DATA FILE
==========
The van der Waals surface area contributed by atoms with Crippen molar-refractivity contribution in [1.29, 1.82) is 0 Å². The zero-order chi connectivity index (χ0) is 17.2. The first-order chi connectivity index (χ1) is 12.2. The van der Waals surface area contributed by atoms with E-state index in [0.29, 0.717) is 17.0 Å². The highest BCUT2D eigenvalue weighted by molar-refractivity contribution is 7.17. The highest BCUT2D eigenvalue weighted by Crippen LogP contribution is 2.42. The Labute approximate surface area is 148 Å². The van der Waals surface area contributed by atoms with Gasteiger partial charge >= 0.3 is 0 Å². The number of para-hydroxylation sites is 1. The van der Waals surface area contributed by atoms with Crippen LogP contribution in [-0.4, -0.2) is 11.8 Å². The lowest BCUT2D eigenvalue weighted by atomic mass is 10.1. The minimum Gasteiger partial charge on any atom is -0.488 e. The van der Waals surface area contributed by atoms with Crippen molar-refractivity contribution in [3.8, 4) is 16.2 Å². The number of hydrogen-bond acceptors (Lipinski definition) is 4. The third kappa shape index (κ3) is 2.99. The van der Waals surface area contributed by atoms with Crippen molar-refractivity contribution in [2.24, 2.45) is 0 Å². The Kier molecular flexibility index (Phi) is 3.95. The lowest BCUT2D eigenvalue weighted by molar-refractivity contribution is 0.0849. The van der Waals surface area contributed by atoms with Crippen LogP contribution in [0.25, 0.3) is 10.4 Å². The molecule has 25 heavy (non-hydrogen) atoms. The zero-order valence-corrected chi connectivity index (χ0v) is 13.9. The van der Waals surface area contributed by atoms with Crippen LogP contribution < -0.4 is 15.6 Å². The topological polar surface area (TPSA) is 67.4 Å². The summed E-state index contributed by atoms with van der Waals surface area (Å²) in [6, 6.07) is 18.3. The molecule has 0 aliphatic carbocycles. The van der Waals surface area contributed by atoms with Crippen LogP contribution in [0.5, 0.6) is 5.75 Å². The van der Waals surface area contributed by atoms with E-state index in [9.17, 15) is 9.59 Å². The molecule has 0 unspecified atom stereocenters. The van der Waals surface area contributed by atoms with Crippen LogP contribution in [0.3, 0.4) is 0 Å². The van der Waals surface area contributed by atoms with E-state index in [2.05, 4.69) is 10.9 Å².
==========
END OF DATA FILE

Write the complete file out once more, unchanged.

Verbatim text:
The van der Waals surface area contributed by atoms with Crippen molar-refractivity contribution in [1.29, 1.82) is 0 Å². The zero-order chi connectivity index (χ0) is 17.2. The first-order chi connectivity index (χ1) is 12.2. The van der Waals surface area contributed by atoms with E-state index in [0.29, 0.717) is 17.0 Å². The highest BCUT2D eigenvalue weighted by molar-refractivity contribution is 7.17. The highest BCUT2D eigenvalue weighted by Crippen LogP contribution is 2.42. The Labute approximate surface area is 148 Å². The van der Waals surface area contributed by atoms with Gasteiger partial charge >= 0.3 is 0 Å². The number of para-hydroxylation sites is 1. The van der Waals surface area contributed by atoms with Crippen LogP contribution in [-0.4, -0.2) is 11.8 Å². The lowest BCUT2D eigenvalue weighted by atomic mass is 10.1. The minimum Gasteiger partial charge on any atom is -0.488 e. The van der Waals surface area contributed by atoms with Crippen molar-refractivity contribution in [3.8, 4) is 16.2 Å². The number of hydrogen-bond acceptors (Lipinski definition) is 4. The third kappa shape index (κ3) is 2.99. The van der Waals surface area contributed by atoms with Crippen molar-refractivity contribution in [2.24, 2.45) is 0 Å². The Kier molecular flexibility index (Phi) is 3.95. The lowest BCUT2D eigenvalue weighted by molar-refractivity contribution is 0.0849. The van der Waals surface area contributed by atoms with Crippen LogP contribution in [0.25, 0.3) is 10.4 Å². The molecule has 25 heavy (non-hydrogen) atoms. The zero-order valence-corrected chi connectivity index (χ0v) is 13.9. The van der Waals surface area contributed by atoms with Crippen LogP contribution < -0.4 is 15.6 Å². The topological polar surface area (TPSA) is 67.4 Å². The summed E-state index contributed by atoms with van der Waals surface area (Å²) in [6, 6.07) is 18.3. The molecule has 0 aliphatic carbocycles. The van der Waals surface area contributed by atoms with Crippen LogP contribution in [0.5, 0.6) is 5.75 Å². The van der Waals surface area contributed by atoms with E-state index in [9.17, 15) is 9.59 Å². The molecule has 0 unspecified atom stereocenters. The van der Waals surface area contributed by atoms with Crippen LogP contribution in [0.3, 0.4) is 0 Å². The van der Waals surface area contributed by atoms with E-state index in [2.05, 4.69) is 10.9 Å².